A Gentleman’s Guide to Personal Finance

Unpaid credit card bills and late fees are some of the financial scenarios most commonly found in American households. Since the debt crisis in 2008, things have been going downhill dramatically for many, and chances are, you are one of those people caught up in it. If you are worried or feeling stressed out about bills, having been forced to put off the dream life you envisioned for yourself and your family, or living paycheck to paycheck to satisfy basic needs, you are not alone. With the tips below, you can have more money in the bank every month, buy a home, save for retirement, launch a business, and take full control of your finances like a gentleman.

If you are dealing with creditors that won’t budge on sky-high interest rates that you have been paying for quite a while now, be willing to switch to a new card or new creditor as soon as you can. Like a new suit, credit can be tailored to fit your specific needs and circumstances.

With comparison shopping, you can do things like compare interest rates, ask questions, get knowledge about debt consolidation, credit scoring, and learn the latest tactics to save money. Here is the bottom line as a gentleman – don’t open a barrage of new accounts at once. Having a single account with a single-digit interest rate can go a long way in not only saving you big bucks but improving your credit score as well.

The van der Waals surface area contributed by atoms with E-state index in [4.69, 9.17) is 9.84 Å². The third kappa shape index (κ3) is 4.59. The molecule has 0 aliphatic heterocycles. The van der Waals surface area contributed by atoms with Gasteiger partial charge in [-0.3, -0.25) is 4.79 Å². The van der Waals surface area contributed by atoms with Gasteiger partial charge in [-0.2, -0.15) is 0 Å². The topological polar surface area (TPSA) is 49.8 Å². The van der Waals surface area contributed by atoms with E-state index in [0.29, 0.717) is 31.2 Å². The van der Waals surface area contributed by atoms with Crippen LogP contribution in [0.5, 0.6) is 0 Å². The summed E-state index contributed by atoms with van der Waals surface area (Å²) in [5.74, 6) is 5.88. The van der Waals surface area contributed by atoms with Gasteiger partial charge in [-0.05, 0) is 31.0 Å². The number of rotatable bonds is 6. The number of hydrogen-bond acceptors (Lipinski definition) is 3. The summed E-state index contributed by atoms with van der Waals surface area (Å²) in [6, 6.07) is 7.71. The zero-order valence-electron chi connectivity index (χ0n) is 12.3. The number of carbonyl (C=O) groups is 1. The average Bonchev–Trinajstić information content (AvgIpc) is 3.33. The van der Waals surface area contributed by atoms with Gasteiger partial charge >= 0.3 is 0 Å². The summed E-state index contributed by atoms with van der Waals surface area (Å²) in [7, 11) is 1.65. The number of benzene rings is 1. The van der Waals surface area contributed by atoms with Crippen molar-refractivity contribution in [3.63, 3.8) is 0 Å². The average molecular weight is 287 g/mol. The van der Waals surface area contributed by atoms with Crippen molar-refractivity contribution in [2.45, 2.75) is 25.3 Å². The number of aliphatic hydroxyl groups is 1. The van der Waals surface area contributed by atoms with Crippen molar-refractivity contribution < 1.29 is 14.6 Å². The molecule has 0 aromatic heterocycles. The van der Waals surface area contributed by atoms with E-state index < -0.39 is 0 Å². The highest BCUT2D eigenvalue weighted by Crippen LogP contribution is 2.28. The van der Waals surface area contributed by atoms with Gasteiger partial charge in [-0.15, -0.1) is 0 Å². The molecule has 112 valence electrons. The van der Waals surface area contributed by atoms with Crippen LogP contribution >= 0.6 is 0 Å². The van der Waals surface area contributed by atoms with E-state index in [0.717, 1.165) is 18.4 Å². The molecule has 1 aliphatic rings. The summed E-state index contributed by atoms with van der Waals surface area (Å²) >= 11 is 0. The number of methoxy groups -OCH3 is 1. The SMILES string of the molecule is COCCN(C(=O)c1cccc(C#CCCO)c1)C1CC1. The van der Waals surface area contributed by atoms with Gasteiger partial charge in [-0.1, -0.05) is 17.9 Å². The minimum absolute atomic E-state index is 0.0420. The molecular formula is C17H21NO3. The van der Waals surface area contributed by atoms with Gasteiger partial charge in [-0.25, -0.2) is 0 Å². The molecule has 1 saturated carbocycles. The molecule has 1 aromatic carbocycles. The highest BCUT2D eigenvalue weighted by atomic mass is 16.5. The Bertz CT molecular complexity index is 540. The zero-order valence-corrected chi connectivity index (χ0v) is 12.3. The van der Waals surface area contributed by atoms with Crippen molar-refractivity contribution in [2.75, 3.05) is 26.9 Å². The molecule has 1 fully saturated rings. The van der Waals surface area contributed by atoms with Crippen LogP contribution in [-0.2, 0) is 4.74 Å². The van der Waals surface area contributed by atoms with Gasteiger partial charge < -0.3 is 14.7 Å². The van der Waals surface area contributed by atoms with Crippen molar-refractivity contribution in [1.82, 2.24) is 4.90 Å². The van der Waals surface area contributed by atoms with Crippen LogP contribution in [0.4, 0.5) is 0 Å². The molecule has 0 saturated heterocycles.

Credit unions serve their clients’ interests at heart. They are not out to take advantage of your financial situation, misfortune, or naivety like some people assume. In reality, they are places where you can get a wealth of information about becoming financially responsible. So, if you are looking for a low-interest rate credit card or mortgage, try a credit union local to your area. By joining a credit union, you will be helping your local community. Most credit unions offer free checking account options, late fee waivers, low rate balance transfers, and other perks. You can find information about various credit unions and their service regions by visiting the Credit Union National Association website. 

Some people with overwhelming money problems or other reasons defer paying taxes to the government at the end of each year. Paying taxes is not fun. However, being delinquent in taxes can become a nightmare down the road. If you owe back taxes to the IRS and are wondering what to do, know that you can propose an offer to settle them and get your debt under control. Almost all taxing authorities will accept a payment plan or tax amount paid in full to settle old taxes. They may even negotiate to lower the overall taxes, late fees, and interest charges that have been collected over the months or years.

Wills and trusts are worth having for a better future if you had past credit problems. You may feel ill-equipped to have your assets and liabilities under your name, let alone manage finance regularly. If this is the case, transfer those assets to a trust. A trust can help avoid probate and keep the creditors away, legally.

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